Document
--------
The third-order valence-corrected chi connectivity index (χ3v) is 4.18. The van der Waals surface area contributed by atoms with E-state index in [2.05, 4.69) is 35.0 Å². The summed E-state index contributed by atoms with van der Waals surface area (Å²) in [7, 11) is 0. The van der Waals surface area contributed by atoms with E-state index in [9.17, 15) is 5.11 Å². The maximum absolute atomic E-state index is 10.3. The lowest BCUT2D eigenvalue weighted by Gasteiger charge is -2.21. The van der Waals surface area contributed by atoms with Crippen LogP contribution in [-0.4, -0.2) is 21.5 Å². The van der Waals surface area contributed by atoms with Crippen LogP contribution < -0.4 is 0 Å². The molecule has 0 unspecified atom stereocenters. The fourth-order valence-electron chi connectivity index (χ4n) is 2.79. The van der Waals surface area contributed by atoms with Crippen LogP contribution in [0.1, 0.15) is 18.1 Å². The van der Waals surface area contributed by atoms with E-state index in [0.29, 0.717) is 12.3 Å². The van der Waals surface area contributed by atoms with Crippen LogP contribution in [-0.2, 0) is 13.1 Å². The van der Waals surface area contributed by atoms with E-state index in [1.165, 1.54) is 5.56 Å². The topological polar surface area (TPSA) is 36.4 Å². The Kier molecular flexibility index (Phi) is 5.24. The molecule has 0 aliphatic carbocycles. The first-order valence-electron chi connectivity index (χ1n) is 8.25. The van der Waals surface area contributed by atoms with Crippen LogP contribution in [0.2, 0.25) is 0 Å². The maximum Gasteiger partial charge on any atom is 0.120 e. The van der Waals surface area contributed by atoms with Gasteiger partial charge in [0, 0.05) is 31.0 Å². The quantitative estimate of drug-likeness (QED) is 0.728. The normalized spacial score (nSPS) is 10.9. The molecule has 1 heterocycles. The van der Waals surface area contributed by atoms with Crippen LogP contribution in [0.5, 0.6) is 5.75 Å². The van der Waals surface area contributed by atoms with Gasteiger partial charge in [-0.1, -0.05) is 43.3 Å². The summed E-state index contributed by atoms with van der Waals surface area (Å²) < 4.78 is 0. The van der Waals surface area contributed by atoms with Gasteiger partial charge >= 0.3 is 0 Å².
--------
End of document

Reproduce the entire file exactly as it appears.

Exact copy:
The third-order valence-corrected chi connectivity index (χ3v) is 4.18. The van der Waals surface area contributed by atoms with E-state index in [2.05, 4.69) is 35.0 Å². The summed E-state index contributed by atoms with van der Waals surface area (Å²) in [7, 11) is 0. The van der Waals surface area contributed by atoms with E-state index in [9.17, 15) is 5.11 Å². The maximum absolute atomic E-state index is 10.3. The lowest BCUT2D eigenvalue weighted by Gasteiger charge is -2.21. The van der Waals surface area contributed by atoms with Crippen LogP contribution in [-0.4, -0.2) is 21.5 Å². The van der Waals surface area contributed by atoms with Crippen LogP contribution < -0.4 is 0 Å². The molecule has 0 unspecified atom stereocenters. The fourth-order valence-electron chi connectivity index (χ4n) is 2.79. The van der Waals surface area contributed by atoms with Crippen LogP contribution in [0.1, 0.15) is 18.1 Å². The van der Waals surface area contributed by atoms with E-state index in [0.29, 0.717) is 12.3 Å². The van der Waals surface area contributed by atoms with Crippen LogP contribution in [-0.2, 0) is 13.1 Å². The van der Waals surface area contributed by atoms with E-state index in [1.165, 1.54) is 5.56 Å². The topological polar surface area (TPSA) is 36.4 Å². The Kier molecular flexibility index (Phi) is 5.24. The molecule has 0 aliphatic carbocycles. The first-order valence-electron chi connectivity index (χ1n) is 8.25. The van der Waals surface area contributed by atoms with Crippen LogP contribution in [0.2, 0.25) is 0 Å². The maximum Gasteiger partial charge on any atom is 0.120 e. The van der Waals surface area contributed by atoms with Gasteiger partial charge in [0, 0.05) is 31.0 Å². The quantitative estimate of drug-likeness (QED) is 0.728. The normalized spacial score (nSPS) is 10.9. The molecule has 1 heterocycles. The van der Waals surface area contributed by atoms with Crippen LogP contribution in [0.5, 0.6) is 5.75 Å². The van der Waals surface area contributed by atoms with Gasteiger partial charge in [-0.1, -0.05) is 43.3 Å². The summed E-state index contributed by atoms with van der Waals surface area (Å²) < 4.78 is 0. The van der Waals surface area contributed by atoms with Gasteiger partial charge >= 0.3 is 0 Å².